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Photograph Showcase: Seth & Emma’s Wedding Portrait

Emma & Seth wedding photo, 1902

Emma Esther Jerrain & Seth Maffit

Emma & Seth are my 2nd great-grandparents.  I’ve written about them a few times this year.  I shared the confusing details about the name of their oldest son.  I shared the lovely portrait of Emma with her three oldest surviving children.  Lastly, I shared the sad tale of their son Orval and his tragic death in a train accident.

I have several photos of Seth & Emma.  Actual photos that I can hold in my hand and scan and share.  This photo of their wedding day is not among them.  I have a very old color copy that was given to my grandmother that I scanned at the highest resolution reasonable and this is as good as it gets.  Normally I share the best of what I have.  But in this case, this is all that I have of their wedding.  So I share it here because this is certainly better than no photo.  But I also share it in the hopes that one day, the descendant who has the original may happen across this post and then choose to scan and share the original as a higher quality image.

Cousins!  Let’s get together and preserve and share this photo and any others that exist of Seth and Emma.  ❤

Now about that date handwritten on the bottom.  Seth and Emma were married 20 January 1901 in Chicago.  That fact is not in question.  I think this photo was just likely mislabeled at some point.  I can’t imagine they took it a full year after they were wed.  Although, stranger things have happened.  😉

 

 

Happy Thursday!  I hope you make a fantastic photo discovery very soon.  If not, if you happen to have a special original photo, please scan and share with your cousins.  xoxo

 


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A FamilySearch Profile Photo Experiment

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Last week, I wrote about a funny glitch I came across in FamilySearch.  See that image right up there?  The profile picture?  It’s not William Taylor, it’s James Lake.  Weirder still is that picture of James Lake isn’t anywhere in the memories tab for this William.  It seems to be the ghost of a photo no longer attached to William.  Well, that post prompted a Twitter conversation that led me to conduct an experiment with FamilySearch photos and profile pictures.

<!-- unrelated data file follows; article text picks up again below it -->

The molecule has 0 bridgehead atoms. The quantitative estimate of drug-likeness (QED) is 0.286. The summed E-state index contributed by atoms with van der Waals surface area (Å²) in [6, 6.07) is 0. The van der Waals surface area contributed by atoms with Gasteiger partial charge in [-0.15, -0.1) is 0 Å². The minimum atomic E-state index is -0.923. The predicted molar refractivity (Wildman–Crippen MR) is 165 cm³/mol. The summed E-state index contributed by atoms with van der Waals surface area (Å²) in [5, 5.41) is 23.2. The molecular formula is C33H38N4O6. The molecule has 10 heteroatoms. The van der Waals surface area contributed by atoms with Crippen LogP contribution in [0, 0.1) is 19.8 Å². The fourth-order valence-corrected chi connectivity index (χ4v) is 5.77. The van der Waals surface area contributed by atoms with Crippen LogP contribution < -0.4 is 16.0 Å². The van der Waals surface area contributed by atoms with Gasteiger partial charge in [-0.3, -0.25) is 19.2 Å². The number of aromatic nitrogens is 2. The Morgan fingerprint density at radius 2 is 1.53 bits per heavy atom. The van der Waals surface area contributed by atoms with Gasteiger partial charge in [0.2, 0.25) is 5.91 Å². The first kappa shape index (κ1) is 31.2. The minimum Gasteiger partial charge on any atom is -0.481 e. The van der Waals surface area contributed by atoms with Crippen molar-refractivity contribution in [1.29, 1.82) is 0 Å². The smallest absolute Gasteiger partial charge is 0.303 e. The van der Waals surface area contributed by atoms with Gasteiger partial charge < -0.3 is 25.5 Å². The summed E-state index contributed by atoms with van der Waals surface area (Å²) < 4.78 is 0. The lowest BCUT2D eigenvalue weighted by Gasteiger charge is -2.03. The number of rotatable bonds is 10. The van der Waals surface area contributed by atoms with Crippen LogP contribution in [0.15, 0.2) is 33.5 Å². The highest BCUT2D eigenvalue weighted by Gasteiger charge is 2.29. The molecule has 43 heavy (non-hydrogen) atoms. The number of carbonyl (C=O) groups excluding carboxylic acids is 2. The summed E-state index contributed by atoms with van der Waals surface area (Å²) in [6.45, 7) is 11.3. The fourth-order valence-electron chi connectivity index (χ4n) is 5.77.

These were my questions:

  • Question 1 – Does FamilySearch automatically set a default profile picture for individuals in the tree?
  • Question 2 – If one user changes the profile picture for someone in the tree, does that change the profile picture for every user?
  • Question 3 – What happens to the profile picture if the photo used for the profile picture is deleted?
  • Question 4 – Have each of these things functioned consistently over time?

 

 

Experiment Phase One – Simple Comparisons

 

I selected a handful of my own ancestors whose profile photos I have personally changed at some point and compared their profile from the FamilySearch Tree app on my phone, to the profile as seen when logged in as my friend.*  The results were interestingly inconsistent.

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Here are the profile images of each person.  Images from my friend’s account on the left, from my account on the right (note – I double checked the website, logged in as me, and the images on the right from the app match what I see on the website):

 

Based on these results we can answer two of our questions.

 

Question 1 – Does FamilySearch automatically set a default profile picture for individuals in the tree?

YES!

 

Logged in as my friend, I looked at my relatives who my friend had never looked at before.  They all showed a profile picture if they had any photos in the memories tab.  (With one strange exception that we will discuss in more detail in my report on part two of my experiment.  But recently uploaded and deleted photos can cause a person to go from having a profile photo to not having a profile photo.)

 

Question 4 – Have each of these things functioned consistently over time?

NO!

 

Because there is such a wide variety in this set of simple comparisons, it appears that FamilySearch has had different default settings for profile pictures at different times.

 

Experiment Phase Two – Uploading and Deleting Photos

 

I selected a handful of family members who did not currently have any photos in the tree.  I uploaded and deleted photos from both my friend’s FamilySearch account and my own to see what happened to the profile photo.

These are the four photos I used in my experiment:

 

Let’s start with John Arthur Jerrain.

 

John is seen in the first and second photos.  Logged in as my friend, I uploaded photo 1 and tagged John in that photo.  What happened?

  • Photo 1 became the profile photo for John when logged in as my friend.
  • Photo 1 became the profile photo for John when logged in as me.
  • In the app, photo 1 shows on John’s memory tab, but he has no profile photo.  (Note – I did not click on the profile photo circle as I wanted to see if the app would add a photo by default.)

Still logged in as my friend, I uploaded photo 2 and tagged John, Emma, & Prude in that photo.  Yes, Prude.  His full name is Prudent Arthur Jerrain.  😉  What happened?

  • Photo 1 was still the profile photo for John when logged in as my friend.
  • Photo 1 was still the profile photo for John when logged in as me.
  • In the app, photo 1 and photo 2 show on John’s memory tab, but he has no profile photo.

Still logged in as my friend, I deleted photo 1.  What happened?